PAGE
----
The Arab Wave

Author
Eugene Rogan
Content Type
Journal Article
Journal
The National Interest
Volume
0
Issue Number
0
Publication Date
May 2011
Institution
Center for the National Interest
Abstract
Contrary to so much conventional wisdom, the struggle for democracy in the Middle East is not new. The events of 2011 have deep roots in the nineteenth century. Islamic culture and self-governance are not mutually exclusive.
Topic
Islam
Political Geography
Middle East, Arabia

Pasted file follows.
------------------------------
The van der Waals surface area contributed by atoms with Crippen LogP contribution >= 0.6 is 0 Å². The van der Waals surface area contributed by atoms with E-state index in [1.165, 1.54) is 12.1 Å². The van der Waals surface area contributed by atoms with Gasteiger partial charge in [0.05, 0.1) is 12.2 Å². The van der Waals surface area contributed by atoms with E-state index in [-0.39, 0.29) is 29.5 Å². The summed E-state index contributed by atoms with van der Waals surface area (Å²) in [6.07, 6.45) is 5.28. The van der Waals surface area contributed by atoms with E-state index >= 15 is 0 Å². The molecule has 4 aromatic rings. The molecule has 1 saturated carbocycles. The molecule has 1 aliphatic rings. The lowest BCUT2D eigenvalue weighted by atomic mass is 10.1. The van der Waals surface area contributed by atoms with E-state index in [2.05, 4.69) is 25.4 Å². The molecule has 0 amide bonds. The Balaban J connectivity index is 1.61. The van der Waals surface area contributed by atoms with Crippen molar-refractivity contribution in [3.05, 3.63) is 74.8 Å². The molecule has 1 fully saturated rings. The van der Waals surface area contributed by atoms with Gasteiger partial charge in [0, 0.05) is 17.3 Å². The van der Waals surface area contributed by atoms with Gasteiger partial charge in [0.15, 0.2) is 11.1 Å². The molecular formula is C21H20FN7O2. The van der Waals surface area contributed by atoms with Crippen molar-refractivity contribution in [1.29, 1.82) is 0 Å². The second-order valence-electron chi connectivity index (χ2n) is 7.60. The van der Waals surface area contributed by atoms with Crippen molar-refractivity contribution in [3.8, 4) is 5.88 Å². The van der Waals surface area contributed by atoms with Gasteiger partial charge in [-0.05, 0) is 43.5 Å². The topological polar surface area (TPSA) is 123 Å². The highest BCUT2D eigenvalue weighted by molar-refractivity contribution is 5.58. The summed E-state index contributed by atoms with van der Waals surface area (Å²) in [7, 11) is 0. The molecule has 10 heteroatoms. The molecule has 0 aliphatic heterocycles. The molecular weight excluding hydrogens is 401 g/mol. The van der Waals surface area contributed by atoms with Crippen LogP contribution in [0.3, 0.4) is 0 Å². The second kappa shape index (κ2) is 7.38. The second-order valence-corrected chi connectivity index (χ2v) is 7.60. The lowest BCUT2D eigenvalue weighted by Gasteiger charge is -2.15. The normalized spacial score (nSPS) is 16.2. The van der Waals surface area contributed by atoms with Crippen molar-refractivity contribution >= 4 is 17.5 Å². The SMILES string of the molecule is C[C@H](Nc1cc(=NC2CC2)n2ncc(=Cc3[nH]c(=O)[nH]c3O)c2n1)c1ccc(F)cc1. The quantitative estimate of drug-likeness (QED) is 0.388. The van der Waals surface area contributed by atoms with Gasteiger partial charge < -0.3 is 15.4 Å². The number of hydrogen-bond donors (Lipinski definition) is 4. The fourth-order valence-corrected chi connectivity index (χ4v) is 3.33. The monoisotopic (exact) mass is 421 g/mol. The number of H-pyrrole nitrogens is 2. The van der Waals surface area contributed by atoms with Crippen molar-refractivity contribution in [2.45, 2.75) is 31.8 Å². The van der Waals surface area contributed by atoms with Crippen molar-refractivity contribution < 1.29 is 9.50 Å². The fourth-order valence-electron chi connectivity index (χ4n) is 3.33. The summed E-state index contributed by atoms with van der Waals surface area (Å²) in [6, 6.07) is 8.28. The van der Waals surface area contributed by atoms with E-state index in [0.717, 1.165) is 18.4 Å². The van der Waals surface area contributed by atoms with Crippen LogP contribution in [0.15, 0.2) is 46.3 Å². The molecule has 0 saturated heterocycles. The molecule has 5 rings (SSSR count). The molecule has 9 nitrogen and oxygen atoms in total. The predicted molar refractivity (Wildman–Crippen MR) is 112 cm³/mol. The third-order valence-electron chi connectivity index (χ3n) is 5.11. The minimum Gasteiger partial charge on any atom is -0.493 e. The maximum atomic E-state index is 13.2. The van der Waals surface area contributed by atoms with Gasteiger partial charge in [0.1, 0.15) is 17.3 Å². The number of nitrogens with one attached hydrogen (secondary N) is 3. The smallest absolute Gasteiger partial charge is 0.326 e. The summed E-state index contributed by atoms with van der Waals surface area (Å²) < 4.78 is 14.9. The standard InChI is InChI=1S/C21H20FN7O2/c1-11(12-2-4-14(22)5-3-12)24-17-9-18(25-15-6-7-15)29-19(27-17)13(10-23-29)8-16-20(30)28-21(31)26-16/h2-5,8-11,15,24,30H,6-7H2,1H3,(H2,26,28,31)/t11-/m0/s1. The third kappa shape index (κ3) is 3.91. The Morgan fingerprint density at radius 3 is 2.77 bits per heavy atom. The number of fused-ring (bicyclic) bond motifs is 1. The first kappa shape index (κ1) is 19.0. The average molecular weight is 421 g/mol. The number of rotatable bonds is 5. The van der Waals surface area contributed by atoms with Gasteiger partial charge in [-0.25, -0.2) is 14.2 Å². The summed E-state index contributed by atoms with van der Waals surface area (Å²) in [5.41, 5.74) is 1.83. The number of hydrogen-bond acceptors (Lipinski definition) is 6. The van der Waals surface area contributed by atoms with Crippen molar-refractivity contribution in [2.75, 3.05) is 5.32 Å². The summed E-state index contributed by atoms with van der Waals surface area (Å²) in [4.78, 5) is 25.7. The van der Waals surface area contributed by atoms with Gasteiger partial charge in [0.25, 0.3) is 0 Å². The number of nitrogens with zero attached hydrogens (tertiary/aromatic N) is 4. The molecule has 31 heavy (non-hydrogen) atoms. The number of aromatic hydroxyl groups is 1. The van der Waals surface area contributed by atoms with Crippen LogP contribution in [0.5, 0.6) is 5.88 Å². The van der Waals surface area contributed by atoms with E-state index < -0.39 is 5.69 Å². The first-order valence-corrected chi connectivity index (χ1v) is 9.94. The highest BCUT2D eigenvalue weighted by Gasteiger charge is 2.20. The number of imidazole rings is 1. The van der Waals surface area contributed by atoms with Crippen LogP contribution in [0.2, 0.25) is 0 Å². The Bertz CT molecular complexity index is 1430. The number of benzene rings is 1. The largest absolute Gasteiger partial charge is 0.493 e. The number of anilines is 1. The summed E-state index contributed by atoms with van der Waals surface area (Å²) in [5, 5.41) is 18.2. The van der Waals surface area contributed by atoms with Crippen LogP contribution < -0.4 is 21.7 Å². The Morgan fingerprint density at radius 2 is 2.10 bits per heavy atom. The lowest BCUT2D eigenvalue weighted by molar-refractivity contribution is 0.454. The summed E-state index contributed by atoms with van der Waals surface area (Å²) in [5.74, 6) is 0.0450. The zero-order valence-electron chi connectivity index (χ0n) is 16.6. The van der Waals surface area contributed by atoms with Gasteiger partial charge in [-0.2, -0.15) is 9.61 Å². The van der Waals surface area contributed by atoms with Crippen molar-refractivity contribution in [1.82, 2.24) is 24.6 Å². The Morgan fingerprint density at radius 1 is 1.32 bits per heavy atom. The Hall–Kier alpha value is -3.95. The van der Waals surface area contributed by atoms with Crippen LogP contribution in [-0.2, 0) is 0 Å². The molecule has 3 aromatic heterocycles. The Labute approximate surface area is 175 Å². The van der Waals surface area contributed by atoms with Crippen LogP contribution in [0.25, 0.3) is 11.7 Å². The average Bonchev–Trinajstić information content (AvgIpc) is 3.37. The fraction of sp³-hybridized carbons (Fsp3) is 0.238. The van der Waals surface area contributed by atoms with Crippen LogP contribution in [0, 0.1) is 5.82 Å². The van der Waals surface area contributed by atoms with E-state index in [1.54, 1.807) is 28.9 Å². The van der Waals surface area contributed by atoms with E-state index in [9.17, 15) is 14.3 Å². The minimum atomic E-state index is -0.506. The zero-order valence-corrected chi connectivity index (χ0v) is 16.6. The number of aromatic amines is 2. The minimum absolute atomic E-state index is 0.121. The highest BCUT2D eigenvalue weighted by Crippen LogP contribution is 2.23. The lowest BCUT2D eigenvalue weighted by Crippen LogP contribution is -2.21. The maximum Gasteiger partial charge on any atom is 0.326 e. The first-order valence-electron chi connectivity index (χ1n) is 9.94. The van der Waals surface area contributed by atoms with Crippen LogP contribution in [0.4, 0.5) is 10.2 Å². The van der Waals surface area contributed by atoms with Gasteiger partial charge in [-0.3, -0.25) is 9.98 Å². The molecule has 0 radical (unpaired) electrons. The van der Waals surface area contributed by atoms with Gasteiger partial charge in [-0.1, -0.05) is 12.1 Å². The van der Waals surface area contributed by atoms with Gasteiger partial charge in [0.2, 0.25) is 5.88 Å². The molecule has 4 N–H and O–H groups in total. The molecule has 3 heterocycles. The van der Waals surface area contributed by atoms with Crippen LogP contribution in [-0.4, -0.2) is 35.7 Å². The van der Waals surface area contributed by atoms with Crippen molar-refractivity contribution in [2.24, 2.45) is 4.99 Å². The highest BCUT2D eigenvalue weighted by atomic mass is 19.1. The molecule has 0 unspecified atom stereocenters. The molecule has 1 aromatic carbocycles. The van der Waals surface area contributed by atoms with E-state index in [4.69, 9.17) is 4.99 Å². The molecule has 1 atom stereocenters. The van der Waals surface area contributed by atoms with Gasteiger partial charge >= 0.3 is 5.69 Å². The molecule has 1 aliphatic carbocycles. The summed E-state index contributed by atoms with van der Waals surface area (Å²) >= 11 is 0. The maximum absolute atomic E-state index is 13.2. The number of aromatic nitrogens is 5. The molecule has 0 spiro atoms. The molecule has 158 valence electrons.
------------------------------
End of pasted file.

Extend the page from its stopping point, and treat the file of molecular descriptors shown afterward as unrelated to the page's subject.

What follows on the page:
FOR DECADES, the Arab world has lived under a variety of governments whose only point in common was the degree of autocracy they imposed on their citizens. Some blamed Arab culture, others said that Islam was incompatible with popular rule, but most agreed that the Arabs were bucking a global trend of democratization. Yet the despair that drove the Tunisian vegetable seller Mohamed Bouazizi to set himself on fire in protest against an unjust and venal government is an angst shared across the region—and his terrible example inspired others to rise up and demand their political rights from regimes long seen as corrupt, as enriching themselves at the expense of their people. Indeed, the Arab world is now re-embarking on a journey of reform as old as the European Enlightenment. For contrary to so much commentary—and common wisdom—the search for democratic government is not new in the Middle East. What most people in the West don't realize is that the events of 2011 have deep historical roots stretching back to the early nineteenth century. Arab reformers have debated the merits of constitutional government since the 1830s and have sought to constrain absolutism with elected assemblies since the 1860s. Even in the nineteenth century, it was Egypt and Tunisia that led the reform agenda in the Arab world. Following the examples of Cairo and Tunis, liberal political-reform movements emerged in the broader Middle East, with constitutional revolutions in Iran in 1906 and in the Ottoman Empire in 1908. In the end, the past six decades of autocracy might well be remembered as but a setback in two centuries of popular pressure for constitutional rule and democratic rights. IRONICALLY, GIVEN our present-day doubts about the role of Islam in politics, the person who initiated the discussion of constitutionalism in the Arab world was a young Muslim cleric named Rifa'a Rafi' al-Tahtawi. Al-Tahtawi left Egypt in April 1826 dressed in the robes and turban of a scholar of Cairo's ancient mosque university of al-Azhar. He was bound for France, appointed chaplain to Egypt's first major education mission to Europe. He would not see his native land for another five years. While abroad, he kept a detailed diary in which he recorded his observations about what was to him a strange and exotic place. He wrote up his experiences in a classic book published in Arabic in 1834 and subsequently republished in Turkish translation. It was the best seller of its day and became an enduring classic that is still in print in Arabic and in several foreign languages.1 Beyond the fascinating reflections on what, in Egyptian eyes, made France of the 1820s tick, al-Tahtawi's most substantial contribution to political reform was his analysis of constitutional government. He translated all seventy-four articles of the 1814 French constitution, or Charte constitutionnelle, and gave an enthusiastic endorsement of its key points as the secret to French progress in all domains. This praise for constitutional government was courageous. As al-Tahtawi confessed, most of the principles of the French constitution “cannot be found in the Qur'an nor in the sunna [practices] of the Prophet”—a set of dangerous new ideas with no roots in Islamic tradition. And cheerleading for the foundations of that innovative political order threatened far more than his fellow Muslim clerics. It threatened the ruling order. After all, the constitution applied to the king and his subjects alike, and called for a division of powers between the monarch and an elected legislature. The Egypt of Muhammad Ali, the famous Ottoman army commander who ruled in the first half of the nineteenth century, was a thoroughly autocratic state, and the Ottoman Empire was an absolute monarchy. The very notion of representative government or constraints on the powers of the ruler was an alien—even subversive—idea. Moreover, al-Tahtawi gave a detailed and sympathetic account of the 1830 revolution in France that overthrew the Bourbon King Charles X—with its implicit endorsement of the people's right to overturn a monarch to preserve their legal rights. Sunni Muslim political thought asserted the duty of subjects to submit to rulers, even despots, in the interest of public order. Al-Tahtawi, who observed the political drama firsthand, clearly sided with the French masses against their king when Charles X suspended the charter and “shamed the laws in which the rights of the French people were enshrined.” Al-Tahtawi's extensive analysis of the July Revolution is all the more remarkable as a harbinger of the arguments that the demonstrators in Cairo's Tahrir (“Liberation”) Square would intone against the Hosni Mubarak regime in 2011; a sort of mantle passing almost two centuries later. THOUGH AL-TAHTAWI would not witness a constitutional revolution in his own lifetime, he set political change in motion. And while those forces mounted, he did enjoy seeing his ideas taken up by reformers in other parts of North Africa and the eastern Mediterranean. The dynastic state of Tunisia saw its government (known as the Regency) taken over by a member of the royal family bent on an upturning of the status quo—at least of a sort. Ahmad Bey, who ruled from 1837 to 1855, was heavily influenced by the experience of Muhammad Ali in Egypt. This led him to create a similar modern army, along with a military academy and support industries. Though this did not result directly in an opening-up of political life, it created the space for new ideas. For among the military men trained to leadthis new army was a brilliant young officer named Khayr al-Din. He would prove one of the great reformers of the nineteenth century, rising to be prime minister both of Tunis and of the Ottoman Empire itself. Khayr al-Din had reached the rank of general by the time he entered political life. Fluent in French, Arabic and Turkish, he traveled widely throughout Europe in the course of his career. His firsthand experience of the Continent's progress made him an ardent supporter of liberal political reforms and of the need to draw on European experience and technology to enable Muslim states to realize their full potential. He set out his views in an influential political tract published in Arabic in 1867 and in an authorized French translation two years later. In The Surest Path to Knowledge Regarding the Condition of Countries, Khayr al-Din addressed his reform agenda to both a European audience skeptical of the Muslim world's ability to adapt to the modern age and to a Muslim audience that rejected foreign innovations as somehow contrary to the religion and values of Islam. In that sense, his times were not so different from our own. And also not different was the growing corruption and financial mismanagement seemingly innate to longtime autocracies governing their lands unchecked by popular sentiment. Khayr al-Din watched with growing dismay as he saw the rulers of Tunisia take their country down the road to insolvency through vanity projects and bad investments. “It is clear that the excessive expenses which burden the kingdom beyond its capability are the result of arbitrary rule,” Khayr al-Din warned. To reform-minded thinkers, the solution to both reckless government spending and arbitrary rule lay in constitutional reforms and representative government. The echoes of al-Tahtawi's analysis of the French constitution (which Khayr al-Din acknowledged in his own book) could be heard very clearly in the second half of the nineteenth century. Under this system, a country would prosper, the people's knowledge would increase, their wealth would accumulate and their hearts would be satisfied. At least that was the theory. And so Khayr al-Din worked to introduce constitutional rule in Tunisia. Perhaps unsurprisingly, the Tunisian constitution of 1861 fell well short of reformers' hopes. The text placed few limits on the executive power of the monarch (the bey), who retained the right to appoint and dismiss his ministers. And though it did call for the establishment of a sixty-member representative assembly nominated by the ruler, this Grand Council, as it was known, held little in terms of real authority. Khayr al-Din, who served as its president, was soon disillusioned, recognizing that the powers that be had only convened the council to rubber-stamp their decisions. He tendered his resignation in 1863. A similar false start was taking place in Egypt circa 1860 as well—for much the same reasons and with much the same results. The khedive (viceroy) of Egypt at the time, Ismail Pasha, called for the creation of the first Assembly of Delegates in 1866. Like the bey in Tunisia, Ismail sought to implicate the landed notables in his controversial financial policies by “enfranchising” them politically, even if their role was limited to a consultative capacity (deputies played no part in the making of laws). But though a creation of the ruler, this seventy-five-member council, indirectly elected to three-year terms, became a forum for Egyptian elites to voice criticism of the policies of the khedive and his government. Indeed, it marked the beginning of broader participation in the affairs of state. What neither of these openings-up was able to do was stave off economic collapse. The early constitutional movements were too respectful of authority to impose constraints on their rulers. Reformers hoped that the bey in Tunis or the khedive in Cairo would accept checks and balances voluntarily and share power with representative assemblies as an act of enlightened benevolence. These were not realistic expectations. Absolute rulers cling tenaciously to power, and there was no constraint to prevent these men from spending their governments into insolvency. THE GOVERNMENT of Tunisia declared bankruptcy in 1869; Egypt, in 1876. For Cairo, this ushered in the army's first involvement in politics—indeed, as the voice of, or means to an end for, the Egyptian people—reflected now in the military's role as the caretaker of the government post–the Tahrir Square uprising. The parallels to 2011 are striking. A popular movement opposed an autocratic ruler who had failed to provide for the economic needs of his people. But the revolution of 1882 turned out very badly for the Egyptians. In the immediate wake of the financial meltdown, the Egyptian elites still enjoyed a political platform in the Assembly of Delegates, and representatives in the assembly began to demand a role in approving the Egyptian budget, increased ministerial responsibility and a liberal constitution constraining the powers of the khedive. But the Europeans began to intervene; they would manage the bailout. Increasingly under the financial control of outsiders, the khedive had neither the power nor the inclination to concede to such demands. And soon Ismail Pasha suspended the assembly in 1879—with the European powers' support. The landed elites responded by joining forces with the growing opposition movement in the Egyptian Army. The military had been hit hard by the austerity measures imposed after the country's bankruptcy. When Egypt's financial controllers decreed sharp decreases in the size of the force, Egyptian officers rallied to their men's cause and began to mobilize against unfair dismissal. They were led by one of the highest-ranking Egyptian officers of the time, Colonel Ahmad Urabi. In January 1881, Urabi submitted a petition signed by a group of officers demanding an end to cuts in troop numbers imposed by European financial controllers. Urabi was arrested. This provoked a military mutiny; the men stormed the Ministry of War to secure Urabi's release and to force the government to accept their demands. They succeeded. This turned Urabi into a popular figure, marking the entry of the army into Egypt's politics. The large landholders and urban elite from the disbanded Egyptian Assembly of Delegates recognized that they stood a far better chance of imposing their liberal constitutional reforms upon the unwilling khedive in partnership with the armed forces. Between February and September 1881, a mixed coalition of Egyptian Army officers, large landholders, delegates from the assembly, journalists and religious scholars took shape, calling themselves the “National party.” As the Islamic reformer Shaykh Muhammad Abduh explained to a British observer, Urabi's actions had “gained him much popularity, and put him into communication with the civilian members of the National party . . . who put forward the idea of renewing the demand for a Constitution.” The members of this coalition each had their own objectives and grievances. What held them together was a common belief that Egyptians deserved a better deal in their own country. They took “Egypt for the Egyptians” as their slogan and gave their support to each other's cause—the better to promote their own. For Urabi and his fellow officers, the constitution represented constraints on the khedive and his government that would protect them from arbitrary reprisals. It also enhanced their role as defenders of the interests of the Egyptian people, and not just the narrow interests of the military. Khedive Tawfiq (who had followed his father, Ismail, as ruler) succumbed to the reformers' pressures and reconvened the Assembly of Delegates. In January 1882, the delegates submitted a draft constitution for the khedive's consideration. The constitution was promulgated in February, and a new reformist cabinet was appointed—with Ahmad Urabi as minister of war. Egypt's revolution of 1882 seemed on the verge of success when foreign interests stepped in to prop up absolutism. In both Tunisia and Egypt, government bankruptcies could not in the end be handled by the countries themselves (and even heavy-handed outside intervention was not enough). Colonial occupation soon followed. France seized Tunisia in 1881, and Britain took control of Egypt the following year. The British occupation of Egypt brought this significant constitutional-reform movement to a close. Urabi's cause faced growing opposition from Britain and France. Every measure taken by the European powers to support the beleaguered Khedive Tawfiq discredited him in the eyes of his own people. Tawfiq took refuge in his palace in Alexandria and left the running of government to Urabi and the cabinet. In the end, Britain intervened militarily in September 1882 to overthrow Urabi and restore Khedive Tawfiq to power, ushering in a period of British domination over Egypt that would last until 1956. YET OUTSIDE the Arab world, other parts of the Middle East witnessed constitutional revolutions to constrain absolute rulers—in Iran (then known as Persia) and Turkey. Inspired by the Russian Revolution of 1905, which forced the czar to concede to a constitution for his people, a group of Iranian reformers began to mobilize in mosques to demand the rule of law in their own country. The movement gained momentum, drawing on all levels of society in support of the basic demand for a constitution. The ruling Qajar dynasty tried to preserve absolutism by all means, but by the end of 1906 the shah capitulated to public pressure and signed into law a newly drafted constitution establishing an independent judiciary and legislature. While the 1906 revolution might not have delivered the full democracy that activists had hoped for, the country remained under constitutional rule until the 1920s, when a new autocrat named Reza Shah Pahlavi reestablished arbitrary rule in Iran. Of course, the country never managed to recoup its losses. The popular overthrow of the autocratic Pahlavi shahs in 1979 only led to an era of oppressive clerical rule. But the tradition of a democratic past remains. In the end, it was Turkey's democratic experiments that truly flourished. Perhaps it is to be expected then that so many now look to Ankara as a model for the upturned Arab world. Also dating back to the nineteenth century, the battle for democratic norms was hard won, fraught with the death throes of autocratic rule. Sultan Abdulhamid II (in power from 1876 to 1909) introduced a constitution and oversaw parliamentary elections in the early months of his reign, only to dismiss the parliament in February 1877 when it began to criticize the government's handling of a disastrous war with Russia. For the next thirty years, Abdulhamid imposed his heavy hand in the face of a growing opposition movement. These were the Young Turks, a group of young and well-educated reformers, civilians and military graduates of the empire's elite academies. The movement reached its climax in 1908 when the Young Turks forced the sultan to restore constitutional and parliamentary life in the Ottoman Empire. One year later, they took the revolution further, deposing the sultan and ruling in consultation with an elected parliament. The Ottoman Empire ultimately collapsed following defeat in the First World War, but parliamentary life and constitutional government were preserved in the Turkish Republic. EGYPT HAS never quite been able to consolidate its desire for democracy in the way of the Turks—even though it is the country that achieved the highest degree of multiparty democracy in the modern history of the Arab world. Though still under British occupation, the Egyptians drafted a new constitution in 1923. It introduced political pluralism, regular elections to a two-chamber legislature, full male suffrage and a free press. A number of new parties emerged on the political stage. Elections attracted massive turnout at the polls. Journalists plied their trade with remarkable liberty. Yet this almost-golden age of Egyptian politics was rife with factionalism, struggling to find its footing. Three distinct authorities sought preeminence in Egypt: the British, the monarchy and, through parliament, the nationalist Wafd Party. The rivalry between these three proved disruptive to say the least. And the internecine squabbles between the Egyptian political elite played right into the hands of both the king and the British. The popular nationalist leader Saad Zaghlul may have led his Wafd Party to sweeping victory in Egypt's first parliamentary election in 1924 and used that mandate to try and negotiate Egypt's independence from Britain, but autocratic forces remained. At the opposite end of the political spectrum was Ismail Sidqi, who defected from Zaghlul's Wafd Party. Sidqi was an advocate of a strong monarchy, opposing, as he put it, “the tyranny of the majority over the minority.” He wanted to free the government from its constitutional bonds and rule by decree in partnership with the king. In the summer of 1930, King Fuad invited Sidqi to form a new cabinet. In accepting, Sidqi assured his monarch that “my policies would start from a clean slate and that I would reorganize parliamentary life in accordance with my views on the Constitution and the need for stable government.”2 In October of that year, Sidqi introduced a new constitution that expanded the powers of the king. It reduced the number of elected deputies in the parliament and gave the king control over the upper chamber. Sidqi's constitution reduced universal suffrage, taking voting power from the masses (on whose support the Wafd relied), and concentrated electoral authority in the propertied elite. The powers of the legislature were reduced, as was the length of the parliamentary session, from six to five months, and the king's powers to defer bills were expanded. The new constitution was blatantly autocratic and provoked near-unanimous opposition from politicians across the political spectrum and the general public. The press, refusing to be silenced, did keep up a steady barrage to turn popular opinion against Sidqi's government. Security conditions began to deteriorate as the public grew more outspoken (Sidqi had always justified autocratic rule in terms of providing law and order). Faced with a nascent anarchy, the British began to agitate for a new government to restore public confidence and curb political violence. In September 1933 the king dismissed his prime minister. Down but not out, he remained one of Egypt's most influential politicians until his death in 1950, and his machinations against constitutional rule did much to undermine public confidence in Egypt's fitful Liberal Age. By 1952, the Egyptian people had lost faith in the institutions of democratic government. Political parties had been platforms of factionalism. The British had played on divisions between the monarchy and the parliament to extend their rule over Egypt. Even the nationalist Wafd Party had lost popular support when, after thirty years, it still had not secured Egypt's total independence. When a group of military men called the Free Officers Movement led by Colonel Gamal Abdel Nasser seized power in July 1952, the people of Egypt (and of the Arab world at-large) celebrated a new order of forceful, decisive government. Similar revolutions followed in Syria, Iraq, Yemen and Libya, ushering in a new age of autocratic rule that would last over half a century. For six decades now, the Arab world has lived under absolute rule of one form or another. Monarchy has continued primarily in the oil-rich states of the Arabian Peninsula. The only two non-oil monarchies to survive were in Morocco and Jordan, where charismatic kings enjoyed sufficient support to weather the revolutionary 1950s and 1960s. The rest of the region, with the exception of Lebanon's dangerous sectarian democracy, fell under the control of military-men-turned-presidents and single-party rule. Neither the monarchies nor the praetorian republics were tolerant of opposition. Government monopoly of the press and censorship limited the scope of debate. Constitutions were amended in ways that enhanced the power of government at the expense of citizens' rights. That Arabs should agree to live under such a miserable social contract only convinced the outside world that Arabs were somehow incompatible with democracy. Reforms and constitutional debates stretching back to the 1830s were forgotten by Arabs and Westerners alike. SEVERAL FACTORS contributed to making 2011 a revolutionary year in the Arab world. Over the past two decades, the standard of living in the non-oil Arab states has dropped precipitously. Only sub-Saharan Africa scores worse on the un's Human Development Index. Yet the ruling elite did not share in the suffering of common Arab people. On the contrary, corruption and cronyism enriched those who surrounded kings and presidents in ways that were all too obvious to their citizens. With this growing inequality came deepening resentment as a young and increasingly well-educated population entered the job market . . . only to find that there were no jobs. Worse yet, these aged and corrupt leaders were paving the way for family members to follow them in dynastic succession. Arab citizens faced the prospect of unending restrictions on their political and human rights by rulers who had failed them in every respect—and rebelled. Much to the world's surprise, it was Tunisia that led the way. The self-immolation of Mohamed Bouazizi galvanized public outrage against everything that was wrong in Tunisia under President Zine el-Abidine Ben Ali's reign: corruption, abuse of power, indifference to the plight of the ordinary man and an economy that failed to provide opportunities for the young. After twenty-three years in power, Ben Ali had no solutions. His wife, Leila Trabelsi, and her family soon came to personify cronyism. In Tunisia, it was long common knowledge that the Trabelsis had enriched themselves with government funds, and the rumors were confirmed when WikiLeaks published a number of U.S. State Department reports attesting to much the same. While Mohamed Bouazizi's tragedy was gaining attention, the Trabelsi family's extravagances were made public. On January 4, 2011, Mohamed Bouazizi died of his burns. An individual tragedy, a communal protest movement, a discontented nation, social-networking websites, Arabic satellite television and WikiLeaks: it was the making of the perfect twenty-first-century political storm. When Ben Ali realized that he no longer commanded the loyalty of his army, and that no concessions were going to mollify the demonstrators, he stunned his nation and the entire Arab world by abdicating power and fleeing Tunisia for Saudi Arabia. The Jasmine revolution, as the Tunisians called their movement, had toppled one of the long-reigning autocrats which had dominated Arab politics since the 1950s. Within two weeks, the next revolution would start in Egypt. “The people should not fear their government,” read a placard in Cairo's central Tahrir Square, “Governments should fear their people.” The message captured the moment as hundreds of thousands of democracy activists using social-networking platforms to organize their grassroots movement brought the whole of Egypt to a standstill. Known as the January 25 movement, named for the date the demonstrations began, the Egyptian revolution of 2011 witnessed mass protests in Cairo, Alexandria, Suez, Ismailia, and other major Egyptian towns and cities. For eighteen days the whole world watched transfixed as Egypt's democracy movement challenged the Mubarak regime—and won. The government resorted to dirty tactics against the demonstrators. They released convicted prisoners from jail to provoke fear. Policemen in civilian clothes assaulted the protesters in Tahrir Square, posing as a pro-Mubarak counterdemonstration. The president's men went to theatrical lengths, mounting a horse-and-camel charge on the democracy activists. Yet every attempt at intimidation was repelled with determination, and the number of protesters only grew. Throughout it all, the Egyptian Army refused to support the government and declared the demonstrators' demands legitimate. As Ben Ali before him, Mubarak recognized his position was untenable without his army's support. On February 11 he stepped down amid jubilation and wild celebrations in Tahrir Square. The Supreme Council of the Armed Forces, made up of senior military men, assumed control of the country and dissolved parliament to oversee the transition to democratic government. Mubarak's fall was thus but the first stage in Egypt's revolution. Emboldened by the fall of Egypt's strongman, popular demonstrations have followed across the Arab world: in Jordan, Bahrain, Yemen and Libya. The crowds repeat the same Arabic four-word slogan as their North African brethren: al-shaab yurid isqat al-nizam—“The people want the fall of the regime.” Long after Western analysts had dismissed Arab nationalism as a spent force—a bankrupt ideology ever since the Arabs were defeated by Israel in 1967 and the death of Nasser in 1970—the events of 2011 reveal a new and potent form of Arabism. It is clear that what happens in one part of that world is incredibly influential across the rest of the region. Bound by a common language and historic experience, citizens of different Arab states are inspired by each other's methods and goals. And a crucial part of that historic experience is the struggle to constrain absolutism, resumed in 2011 with a vigor that puts to rest once and for all the myth that the Arabs as a people, or Muslims more generally, are somehow incompatible with democratic values. 1 An excellent English translation of al-Tahtawi's book was published by Daniel L. Newman under the title An Imam in Paris: Al-Tahtawi's Visit to France (1826-1831) (London: Saqi Books, 2002). 2 Ismail Sidqi, Mudhakkirati [My memoirs] (Cairo: Madbuli, 1996).